Years in the making, Bank of America was recently fined $45M for improperly handing a residential foreclosure proceeding in California that lead to a couple wrongfully losing their home. Sounds like an ultra stiff penalty at first glance, but this ruling comes with some interesting lessons for anyone knocking on the door of financial hardship.

During the height of the housing crisis, Erik and Renee Sundquist were forced to close their construction business.  They sold their home and moved to a less expensive house just outside of Sacramento.  In conjunction with buying the new home, they took out a mortgage in the amount of $590,000. from a lender that assured the Sundquists that their loan would soon be modified so as to reduce their monthly mortgage payments.

However, before the loan was modified, the original lending company was taken over by the Bank of America.  (It’s typical for a company that services loans to change and/or be taken over by another lending company during the life of a mortgage.) The Sundquists repeatedly asked Bank of America to honor the agreement they had had with the original lender but Bank of America denied their requests.  Why?  Bank of America said they were not eligible for a loan modification because they were current on their monthly payments.

Bank of America instead recommended that the Sundquists simply stop making payments and default on the loan as a condition of their eligibility for a modification.  The Sundquists were totally baffled.  This couple, who had a 800+ credit score at the time and had never missed a payment on any loan account, did what the bank told them to do.  Even after that, Bank of America continued to turn down the Sundquists – some twenty times.  They then, in 2010, filed for Chapter 13 bankruptcy as a result of B of A’s denials thinking that the bankruptcy filing would (and should have) stopped any foreclosure proceedings.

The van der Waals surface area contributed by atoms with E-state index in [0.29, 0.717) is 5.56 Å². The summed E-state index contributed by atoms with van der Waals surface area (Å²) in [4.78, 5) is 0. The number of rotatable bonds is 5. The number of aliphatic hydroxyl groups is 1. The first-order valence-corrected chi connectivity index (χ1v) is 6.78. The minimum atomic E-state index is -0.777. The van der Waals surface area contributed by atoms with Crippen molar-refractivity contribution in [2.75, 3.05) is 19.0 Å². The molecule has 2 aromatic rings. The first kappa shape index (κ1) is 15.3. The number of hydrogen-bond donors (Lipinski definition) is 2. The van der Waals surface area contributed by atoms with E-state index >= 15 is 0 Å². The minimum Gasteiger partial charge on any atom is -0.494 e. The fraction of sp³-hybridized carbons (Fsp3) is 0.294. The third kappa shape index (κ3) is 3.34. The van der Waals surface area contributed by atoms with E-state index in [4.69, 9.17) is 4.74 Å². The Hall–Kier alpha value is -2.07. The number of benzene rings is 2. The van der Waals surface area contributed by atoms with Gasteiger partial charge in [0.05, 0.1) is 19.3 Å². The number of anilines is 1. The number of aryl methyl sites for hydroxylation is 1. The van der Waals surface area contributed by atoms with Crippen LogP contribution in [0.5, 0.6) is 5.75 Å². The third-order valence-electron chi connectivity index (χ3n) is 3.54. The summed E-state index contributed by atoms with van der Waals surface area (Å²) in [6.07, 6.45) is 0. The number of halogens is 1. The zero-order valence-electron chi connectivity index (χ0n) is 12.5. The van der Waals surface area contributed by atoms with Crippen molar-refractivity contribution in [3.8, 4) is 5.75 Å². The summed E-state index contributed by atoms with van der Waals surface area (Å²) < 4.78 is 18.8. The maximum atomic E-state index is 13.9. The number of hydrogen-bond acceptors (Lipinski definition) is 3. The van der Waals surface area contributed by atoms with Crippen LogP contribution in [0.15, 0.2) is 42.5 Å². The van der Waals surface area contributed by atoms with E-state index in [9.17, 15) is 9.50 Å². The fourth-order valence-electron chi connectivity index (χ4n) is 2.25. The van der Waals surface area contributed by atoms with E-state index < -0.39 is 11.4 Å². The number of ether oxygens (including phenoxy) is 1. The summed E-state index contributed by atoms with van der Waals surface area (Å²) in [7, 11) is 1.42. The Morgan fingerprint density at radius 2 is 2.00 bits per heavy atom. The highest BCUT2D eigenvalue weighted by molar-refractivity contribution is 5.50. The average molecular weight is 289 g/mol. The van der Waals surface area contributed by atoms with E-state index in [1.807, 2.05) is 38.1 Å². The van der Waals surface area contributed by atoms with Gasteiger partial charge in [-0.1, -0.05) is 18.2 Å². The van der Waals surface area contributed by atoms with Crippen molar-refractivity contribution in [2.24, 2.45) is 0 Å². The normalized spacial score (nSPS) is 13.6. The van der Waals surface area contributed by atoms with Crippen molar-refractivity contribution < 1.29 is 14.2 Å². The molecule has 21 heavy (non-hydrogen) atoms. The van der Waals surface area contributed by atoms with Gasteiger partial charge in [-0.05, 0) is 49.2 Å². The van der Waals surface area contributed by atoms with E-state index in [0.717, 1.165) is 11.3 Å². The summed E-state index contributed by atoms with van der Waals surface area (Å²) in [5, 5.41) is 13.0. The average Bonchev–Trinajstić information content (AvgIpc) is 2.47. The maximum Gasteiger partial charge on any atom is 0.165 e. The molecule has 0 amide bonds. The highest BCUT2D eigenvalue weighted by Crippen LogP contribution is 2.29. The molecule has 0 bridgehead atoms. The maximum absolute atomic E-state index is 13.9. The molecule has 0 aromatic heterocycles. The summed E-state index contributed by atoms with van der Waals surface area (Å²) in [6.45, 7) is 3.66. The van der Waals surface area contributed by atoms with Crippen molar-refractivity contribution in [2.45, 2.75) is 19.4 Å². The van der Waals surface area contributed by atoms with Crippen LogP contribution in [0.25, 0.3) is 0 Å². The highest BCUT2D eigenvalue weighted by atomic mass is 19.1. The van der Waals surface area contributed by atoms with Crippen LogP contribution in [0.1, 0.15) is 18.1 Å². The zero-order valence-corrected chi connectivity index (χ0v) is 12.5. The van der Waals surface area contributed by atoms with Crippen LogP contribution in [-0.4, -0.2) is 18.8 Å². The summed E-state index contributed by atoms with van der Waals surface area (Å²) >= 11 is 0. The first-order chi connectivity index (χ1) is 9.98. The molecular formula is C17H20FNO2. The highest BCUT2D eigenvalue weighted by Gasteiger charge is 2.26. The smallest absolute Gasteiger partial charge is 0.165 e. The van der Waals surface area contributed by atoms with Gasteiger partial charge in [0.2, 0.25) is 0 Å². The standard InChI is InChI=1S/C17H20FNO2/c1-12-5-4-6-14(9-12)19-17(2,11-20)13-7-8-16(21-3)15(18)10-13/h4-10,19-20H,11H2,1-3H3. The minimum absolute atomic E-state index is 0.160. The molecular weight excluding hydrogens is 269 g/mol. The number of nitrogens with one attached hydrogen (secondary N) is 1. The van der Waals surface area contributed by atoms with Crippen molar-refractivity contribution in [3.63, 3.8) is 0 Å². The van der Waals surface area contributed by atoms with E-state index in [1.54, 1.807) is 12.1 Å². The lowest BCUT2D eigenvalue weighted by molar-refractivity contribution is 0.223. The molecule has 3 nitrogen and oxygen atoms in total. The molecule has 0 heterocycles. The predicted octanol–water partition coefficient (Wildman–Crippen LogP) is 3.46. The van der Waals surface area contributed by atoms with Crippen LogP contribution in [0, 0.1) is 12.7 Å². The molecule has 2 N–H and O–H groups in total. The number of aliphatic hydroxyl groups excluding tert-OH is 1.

On the contrary, Bank of America continued eviction proceedings, a violation of the law. The Bank also, according to the ruling of the court, “…staked out the premises, tailed the Sundquists, knocked on doors and windows and rang doorbells…all to the terror of the Sundquist family.”

When this case finally was heard in court in 2017, Judge Christopher Klein fined Bank of America $45M “…as a way to ensure that my ruling wouldn’t be laughed off in the boardroom as petty cash or ‘chump change.'” The bulk of this fine is to be distributed to consumer advocacy groups and to several law schools in California.

How can you protect yourself from such practices and abuse suffered by the Sundquits?  It is crucial that borrowers keep paper trails of their banking and mortgage statements.  If you as a borrower see any discrepancies in those statements, contact the loan servicer in writing and keep a copy for yourself.  The loan servicer must correct any discrepancy and/or mistake within 30 days.  And, if the loan servicer changes, as it did in the Sundquist’s case, the borrower must be contacted in writing about that change within 15 days.

The last word on this goes to Linda Sherry, the director of the non-profit Consumer Action.  “Chief among everything else is persistence.  It may be tiring frustrating and annoying but you have to keep going.”



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